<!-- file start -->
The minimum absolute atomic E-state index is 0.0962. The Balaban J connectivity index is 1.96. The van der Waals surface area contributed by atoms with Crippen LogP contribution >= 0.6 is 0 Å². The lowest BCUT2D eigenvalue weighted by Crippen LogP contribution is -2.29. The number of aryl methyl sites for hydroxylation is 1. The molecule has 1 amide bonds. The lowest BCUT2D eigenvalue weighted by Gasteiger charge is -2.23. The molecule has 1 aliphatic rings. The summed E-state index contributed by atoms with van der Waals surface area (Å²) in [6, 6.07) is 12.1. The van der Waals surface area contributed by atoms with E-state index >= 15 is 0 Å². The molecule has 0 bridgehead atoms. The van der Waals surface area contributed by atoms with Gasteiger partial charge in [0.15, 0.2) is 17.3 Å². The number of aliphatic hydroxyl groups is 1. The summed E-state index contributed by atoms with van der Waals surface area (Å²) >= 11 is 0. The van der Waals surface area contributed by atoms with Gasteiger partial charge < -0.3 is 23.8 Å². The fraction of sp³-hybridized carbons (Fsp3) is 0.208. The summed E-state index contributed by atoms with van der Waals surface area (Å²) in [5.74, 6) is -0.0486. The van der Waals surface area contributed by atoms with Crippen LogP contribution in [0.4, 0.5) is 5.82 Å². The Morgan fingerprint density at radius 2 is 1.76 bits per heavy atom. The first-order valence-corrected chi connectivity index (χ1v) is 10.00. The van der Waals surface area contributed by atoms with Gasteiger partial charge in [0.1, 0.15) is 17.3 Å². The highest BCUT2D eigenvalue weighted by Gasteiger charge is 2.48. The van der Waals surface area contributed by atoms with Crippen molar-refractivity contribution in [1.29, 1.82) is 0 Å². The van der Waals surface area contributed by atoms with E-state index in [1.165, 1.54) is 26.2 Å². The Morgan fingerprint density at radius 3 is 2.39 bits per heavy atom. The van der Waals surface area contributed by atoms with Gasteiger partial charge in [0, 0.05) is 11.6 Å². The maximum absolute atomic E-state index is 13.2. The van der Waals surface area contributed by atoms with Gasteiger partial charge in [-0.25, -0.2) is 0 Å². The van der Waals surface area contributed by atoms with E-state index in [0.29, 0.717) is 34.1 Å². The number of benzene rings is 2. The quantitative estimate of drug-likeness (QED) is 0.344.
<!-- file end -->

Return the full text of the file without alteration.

The minimum absolute atomic E-state index is 0.0962. The Balaban J connectivity index is 1.96. The van der Waals surface area contributed by atoms with Crippen LogP contribution >= 0.6 is 0 Å². The lowest BCUT2D eigenvalue weighted by Crippen LogP contribution is -2.29. The number of aryl methyl sites for hydroxylation is 1. The molecule has 1 amide bonds. The lowest BCUT2D eigenvalue weighted by Gasteiger charge is -2.23. The molecule has 1 aliphatic rings. The summed E-state index contributed by atoms with van der Waals surface area (Å²) in [6, 6.07) is 12.1. The van der Waals surface area contributed by atoms with E-state index >= 15 is 0 Å². The molecule has 0 bridgehead atoms. The van der Waals surface area contributed by atoms with Gasteiger partial charge in [0.15, 0.2) is 17.3 Å². The number of aliphatic hydroxyl groups is 1. The summed E-state index contributed by atoms with van der Waals surface area (Å²) >= 11 is 0. The van der Waals surface area contributed by atoms with Gasteiger partial charge < -0.3 is 23.8 Å². The fraction of sp³-hybridized carbons (Fsp3) is 0.208. The summed E-state index contributed by atoms with van der Waals surface area (Å²) in [5.74, 6) is -0.0486. The van der Waals surface area contributed by atoms with Crippen LogP contribution in [0.4, 0.5) is 5.82 Å². The Morgan fingerprint density at radius 2 is 1.76 bits per heavy atom. The first-order valence-corrected chi connectivity index (χ1v) is 10.00. The van der Waals surface area contributed by atoms with Gasteiger partial charge in [0.1, 0.15) is 17.3 Å². The highest BCUT2D eigenvalue weighted by Gasteiger charge is 2.48. The van der Waals surface area contributed by atoms with Crippen molar-refractivity contribution in [1.29, 1.82) is 0 Å². The van der Waals surface area contributed by atoms with E-state index in [1.165, 1.54) is 26.2 Å². The Morgan fingerprint density at radius 3 is 2.39 bits per heavy atom. The van der Waals surface area contributed by atoms with Gasteiger partial charge in [0, 0.05) is 11.6 Å². The maximum absolute atomic E-state index is 13.2. The van der Waals surface area contributed by atoms with Gasteiger partial charge in [-0.25, -0.2) is 0 Å². The van der Waals surface area contributed by atoms with E-state index in [0.29, 0.717) is 34.1 Å². The number of benzene rings is 2. The quantitative estimate of drug-likeness (QED) is 0.344.